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This Week’s Guest Blogger is Anita Kundu from New Zealand who has found that gardening helps her mental health

Hi! My name is Anita Kundu and I live in Auckland, New Zealand. I used to be a lawyer. I spent five years living in London and Paris working at a Magic Circle law firm. In 2010, my life changed quite suddenly when I had a psychotic episode out of the blue. Three years later, I was diagnosed with schizophrenia. It has been a very long and difficult journey but one of the things that has really helped me is gardening. It is great therapy for my condition and depression, which I also suffer from. Over the past decade, I created an urban homestead at my mother’s property and we are largely self-sufficient. I am also a passionate flower gardener. Before the pandemic, mum and I used to host wwoofers (travellers with working holiday visas) who would stay with us in exchange for some help around the garden. We really enjoyed getting to know young people from all around the world who shared our passion. I run a not-for-profit enterprise called Anita’s Garden to help people learn about gardening. I write a free weekly gardening newsletter and blog. I also have some collaborations. My website is http://www.anitakundu.co.nz You can also follow me on Instagram at @anitakundu.nz and look me up on Facebook by searching for “Anita’s Garden”.
We had a very long lockdown in Auckland last year from August until December. One of the things that helped us get through this time was our spring garden. I love growing spring bulbs, especially tulips. Here are some peony tulips which flowered in September.

We have a lot of standard roses. I love David Austin roses. One of my favourites is Abraham Darby.

I am a huge fan of Floret Flower Farm and really enjoyed reading their latest book, Discovering Dahlias. Last summer, I added a number of dahlias to our garden. One of our favourite varieties is called the Labyrinth. Dahlia mania and the scarcity of this tuber in New Zealand has sent the price skyrocketing. I paid $10 for it two years ago and in spring it fetched $400 in an auction.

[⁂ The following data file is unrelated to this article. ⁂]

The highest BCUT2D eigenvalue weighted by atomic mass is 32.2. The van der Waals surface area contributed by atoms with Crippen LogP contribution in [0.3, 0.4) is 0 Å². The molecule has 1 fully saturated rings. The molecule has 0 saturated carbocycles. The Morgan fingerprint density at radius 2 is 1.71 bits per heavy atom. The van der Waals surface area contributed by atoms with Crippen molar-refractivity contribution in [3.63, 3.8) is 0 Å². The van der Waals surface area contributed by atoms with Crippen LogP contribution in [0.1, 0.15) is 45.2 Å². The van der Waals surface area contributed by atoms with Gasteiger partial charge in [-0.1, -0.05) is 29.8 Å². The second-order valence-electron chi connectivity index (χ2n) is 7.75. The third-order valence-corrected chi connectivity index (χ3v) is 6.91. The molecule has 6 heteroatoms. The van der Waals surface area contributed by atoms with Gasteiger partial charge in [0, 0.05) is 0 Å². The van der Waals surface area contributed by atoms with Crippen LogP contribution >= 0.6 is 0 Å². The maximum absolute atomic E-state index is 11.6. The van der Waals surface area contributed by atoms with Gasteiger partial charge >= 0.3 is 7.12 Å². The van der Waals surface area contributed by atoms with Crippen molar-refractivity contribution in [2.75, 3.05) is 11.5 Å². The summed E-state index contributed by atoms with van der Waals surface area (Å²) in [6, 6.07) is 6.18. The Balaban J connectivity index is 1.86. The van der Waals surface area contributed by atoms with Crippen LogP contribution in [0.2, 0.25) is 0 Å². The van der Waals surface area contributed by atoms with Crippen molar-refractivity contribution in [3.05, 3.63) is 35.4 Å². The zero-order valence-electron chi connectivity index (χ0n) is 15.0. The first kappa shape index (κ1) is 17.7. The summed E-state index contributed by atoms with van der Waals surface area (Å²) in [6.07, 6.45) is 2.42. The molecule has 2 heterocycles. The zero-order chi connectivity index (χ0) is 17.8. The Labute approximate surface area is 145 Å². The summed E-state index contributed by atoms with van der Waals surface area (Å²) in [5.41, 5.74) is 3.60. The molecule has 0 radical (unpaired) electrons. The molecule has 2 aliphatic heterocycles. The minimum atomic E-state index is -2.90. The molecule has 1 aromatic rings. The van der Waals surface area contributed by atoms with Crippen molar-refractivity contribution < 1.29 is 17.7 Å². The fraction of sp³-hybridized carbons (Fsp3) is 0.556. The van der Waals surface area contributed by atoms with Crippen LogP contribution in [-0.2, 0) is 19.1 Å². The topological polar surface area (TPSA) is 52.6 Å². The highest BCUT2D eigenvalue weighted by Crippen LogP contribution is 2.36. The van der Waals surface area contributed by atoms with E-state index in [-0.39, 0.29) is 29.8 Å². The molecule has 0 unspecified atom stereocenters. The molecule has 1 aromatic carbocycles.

Every summer, I look forward to growing zinnias. They are so colourful and cheerful. Zinnias are also a great bee and butterfly magnet.

We have a large edible garden. Fruit we grew last summer include strawberries, raspberries, boysenberries, blueberries, peaches, apples, figs, passionfruit, guavas and feijoas.

We also grew the following vegetables: potatoes, pumpkins, butternuts, spaghetti squash, gem squash, tomatoes, cucumbers, capsicums, chillies, zucchini, beans, okra and eggplants.

There have been two major challenges as a gardener. The first is climate change. When I first started gardening, the summers were long and hot with little fluctuation in temperature. I was able to grow melons successfully. My record is 38 rock melons in one summer. That was about five years ago. Now, I can’t grow them at all. The second is the increasing number of new pests and diseases. In my early years of gardening, garlic was one of the easiest things to grow. I simply popped cloves in the ground on the shortest day of the year (21st June for us) and harvested enormous balls of garlic on the longest day (21st December for us). In recent years, this has changed for many gardeners in New Zealand due to a particularly aggressive strain of rust. I have trialled many different sprays, to no avail so I have simply given up. There is also an insect called the guava moth which targets many different fruit trees including feijoas, stone fruit and citrus. It destroys the fruit and is difficult to control. While I have not yet had this problem, there is another insect called the Tomato Potato Psyllid (TPP) which infects everything in the tomato family. Commercial growers drape mesh over potatoes to protect crops.
My dream is to spend time gardening in other countries so I can learn about different plants and growing conditions.

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